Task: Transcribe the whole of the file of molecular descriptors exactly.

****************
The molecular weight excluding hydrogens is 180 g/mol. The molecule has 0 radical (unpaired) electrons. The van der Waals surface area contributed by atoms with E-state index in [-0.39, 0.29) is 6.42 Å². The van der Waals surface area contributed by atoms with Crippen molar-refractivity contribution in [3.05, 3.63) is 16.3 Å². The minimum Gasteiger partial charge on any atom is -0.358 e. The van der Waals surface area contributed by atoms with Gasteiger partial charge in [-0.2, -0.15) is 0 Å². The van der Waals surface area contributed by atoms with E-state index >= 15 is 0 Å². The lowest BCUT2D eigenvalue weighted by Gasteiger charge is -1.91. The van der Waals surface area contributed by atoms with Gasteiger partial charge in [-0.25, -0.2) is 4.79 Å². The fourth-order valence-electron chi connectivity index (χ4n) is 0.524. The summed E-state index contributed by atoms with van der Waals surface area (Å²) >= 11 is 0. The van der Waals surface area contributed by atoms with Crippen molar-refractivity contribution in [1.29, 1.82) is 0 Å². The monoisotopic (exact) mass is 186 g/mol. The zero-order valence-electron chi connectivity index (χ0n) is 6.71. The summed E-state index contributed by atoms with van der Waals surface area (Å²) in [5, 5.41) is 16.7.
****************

The molecular weight excluding hydrogens is 180 g/mol. The molecule has 0 radical (unpaired) electrons. The van der Waals surface area contributed by atoms with E-state index in [-0.39, 0.29) is 6.42 Å². The van der Waals surface area contributed by atoms with Crippen molar-refractivity contribution in [3.05, 3.63) is 16.3 Å². The minimum Gasteiger partial charge on any atom is -0.358 e. The van der Waals surface area contributed by atoms with Gasteiger partial charge in [-0.2, -0.15) is 0 Å². The van der Waals surface area contributed by atoms with E-state index >= 15 is 0 Å². The lowest BCUT2D eigenvalue weighted by Gasteiger charge is -1.91. The van der Waals surface area contributed by atoms with Gasteiger partial charge in [-0.25, -0.2) is 4.79 Å². The fourth-order valence-electron chi connectivity index (χ4n) is 0.524. The summed E-state index contributed by atoms with van der Waals surface area (Å²) >= 11 is 0. The van der Waals surface area contributed by atoms with Crippen molar-refractivity contribution in [1.29, 1.82) is 0 Å². The monoisotopic (exact) mass is 186 g/mol. The zero-order valence-electron chi connectivity index (χ0n) is 6.71. The summed E-state index contributed by atoms with van der Waals surface area (Å²) in [5, 5.41) is 16.7.